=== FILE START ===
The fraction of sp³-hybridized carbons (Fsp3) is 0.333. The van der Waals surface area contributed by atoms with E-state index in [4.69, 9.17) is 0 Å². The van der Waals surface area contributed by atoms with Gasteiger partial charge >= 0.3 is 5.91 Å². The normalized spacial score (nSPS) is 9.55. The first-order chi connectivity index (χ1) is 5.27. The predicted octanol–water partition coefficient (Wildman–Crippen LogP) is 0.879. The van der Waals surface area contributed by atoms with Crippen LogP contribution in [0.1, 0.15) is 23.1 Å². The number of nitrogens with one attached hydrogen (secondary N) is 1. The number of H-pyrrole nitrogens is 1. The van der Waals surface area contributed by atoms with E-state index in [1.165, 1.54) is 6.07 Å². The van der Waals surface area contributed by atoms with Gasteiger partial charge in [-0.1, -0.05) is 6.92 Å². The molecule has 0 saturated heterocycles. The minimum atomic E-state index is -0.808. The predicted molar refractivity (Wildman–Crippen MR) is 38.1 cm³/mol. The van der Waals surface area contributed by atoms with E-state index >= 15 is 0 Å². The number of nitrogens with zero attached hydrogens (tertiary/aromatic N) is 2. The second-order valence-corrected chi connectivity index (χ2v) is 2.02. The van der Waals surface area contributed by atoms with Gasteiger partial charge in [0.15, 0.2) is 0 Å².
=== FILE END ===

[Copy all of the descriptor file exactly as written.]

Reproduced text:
The fraction of sp³-hybridized carbons (Fsp3) is 0.333. The van der Waals surface area contributed by atoms with E-state index in [4.69, 9.17) is 0 Å². The van der Waals surface area contributed by atoms with Gasteiger partial charge >= 0.3 is 5.91 Å². The normalized spacial score (nSPS) is 9.55. The first-order chi connectivity index (χ1) is 5.27. The predicted octanol–water partition coefficient (Wildman–Crippen LogP) is 0.879. The van der Waals surface area contributed by atoms with Crippen LogP contribution in [0.1, 0.15) is 23.1 Å². The number of nitrogens with one attached hydrogen (secondary N) is 1. The number of H-pyrrole nitrogens is 1. The van der Waals surface area contributed by atoms with E-state index in [1.165, 1.54) is 6.07 Å². The van der Waals surface area contributed by atoms with Gasteiger partial charge in [-0.1, -0.05) is 6.92 Å². The molecule has 0 saturated heterocycles. The minimum atomic E-state index is -0.808. The predicted molar refractivity (Wildman–Crippen MR) is 38.1 cm³/mol. The van der Waals surface area contributed by atoms with E-state index >= 15 is 0 Å². The number of nitrogens with zero attached hydrogens (tertiary/aromatic N) is 2. The second-order valence-corrected chi connectivity index (χ2v) is 2.02. The van der Waals surface area contributed by atoms with Gasteiger partial charge in [0.15, 0.2) is 0 Å².